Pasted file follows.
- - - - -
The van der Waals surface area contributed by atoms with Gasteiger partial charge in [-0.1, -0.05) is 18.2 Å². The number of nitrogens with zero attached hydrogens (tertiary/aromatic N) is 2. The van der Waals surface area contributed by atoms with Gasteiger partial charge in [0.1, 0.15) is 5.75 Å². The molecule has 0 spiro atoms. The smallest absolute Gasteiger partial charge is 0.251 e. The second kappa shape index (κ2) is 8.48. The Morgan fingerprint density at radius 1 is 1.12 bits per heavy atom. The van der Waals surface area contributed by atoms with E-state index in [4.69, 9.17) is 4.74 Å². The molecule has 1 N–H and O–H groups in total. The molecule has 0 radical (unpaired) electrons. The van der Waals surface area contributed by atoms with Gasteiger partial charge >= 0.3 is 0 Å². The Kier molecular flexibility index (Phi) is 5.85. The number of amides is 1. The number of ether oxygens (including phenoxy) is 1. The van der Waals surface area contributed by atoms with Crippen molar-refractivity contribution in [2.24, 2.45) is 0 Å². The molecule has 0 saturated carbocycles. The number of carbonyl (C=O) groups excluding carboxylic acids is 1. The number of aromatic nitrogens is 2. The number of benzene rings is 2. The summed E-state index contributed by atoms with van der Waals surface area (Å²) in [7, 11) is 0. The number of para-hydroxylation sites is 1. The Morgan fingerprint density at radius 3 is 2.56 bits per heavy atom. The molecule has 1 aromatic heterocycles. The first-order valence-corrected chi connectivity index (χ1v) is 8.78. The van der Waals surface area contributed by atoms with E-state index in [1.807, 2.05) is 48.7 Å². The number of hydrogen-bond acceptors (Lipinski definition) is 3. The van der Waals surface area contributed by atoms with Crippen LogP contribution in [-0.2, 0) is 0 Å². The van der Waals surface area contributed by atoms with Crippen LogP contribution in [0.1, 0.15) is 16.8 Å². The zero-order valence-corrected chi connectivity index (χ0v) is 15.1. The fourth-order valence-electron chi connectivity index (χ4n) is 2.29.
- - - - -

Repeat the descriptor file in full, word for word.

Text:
The van der Waals surface area contributed by atoms with Gasteiger partial charge in [-0.1, -0.05) is 18.2 Å². The number of nitrogens with zero attached hydrogens (tertiary/aromatic N) is 2. The van der Waals surface area contributed by atoms with Gasteiger partial charge in [0.1, 0.15) is 5.75 Å². The molecule has 0 spiro atoms. The smallest absolute Gasteiger partial charge is 0.251 e. The second kappa shape index (κ2) is 8.48. The Morgan fingerprint density at radius 1 is 1.12 bits per heavy atom. The van der Waals surface area contributed by atoms with E-state index in [4.69, 9.17) is 4.74 Å². The molecule has 1 N–H and O–H groups in total. The molecule has 0 radical (unpaired) electrons. The van der Waals surface area contributed by atoms with Gasteiger partial charge >= 0.3 is 0 Å². The Kier molecular flexibility index (Phi) is 5.85. The number of amides is 1. The number of ether oxygens (including phenoxy) is 1. The van der Waals surface area contributed by atoms with Crippen molar-refractivity contribution in [2.24, 2.45) is 0 Å². The molecule has 0 saturated carbocycles. The number of carbonyl (C=O) groups excluding carboxylic acids is 1. The number of aromatic nitrogens is 2. The number of benzene rings is 2. The summed E-state index contributed by atoms with van der Waals surface area (Å²) in [7, 11) is 0. The number of para-hydroxylation sites is 1. The Morgan fingerprint density at radius 3 is 2.56 bits per heavy atom. The molecule has 1 aromatic heterocycles. The first-order valence-corrected chi connectivity index (χ1v) is 8.78. The van der Waals surface area contributed by atoms with E-state index in [1.807, 2.05) is 48.7 Å². The number of hydrogen-bond acceptors (Lipinski definition) is 3. The van der Waals surface area contributed by atoms with Crippen LogP contribution in [-0.2, 0) is 0 Å². The van der Waals surface area contributed by atoms with Crippen LogP contribution in [0.1, 0.15) is 16.8 Å². The zero-order valence-corrected chi connectivity index (χ0v) is 15.1. The fourth-order valence-electron chi connectivity index (χ4n) is 2.29.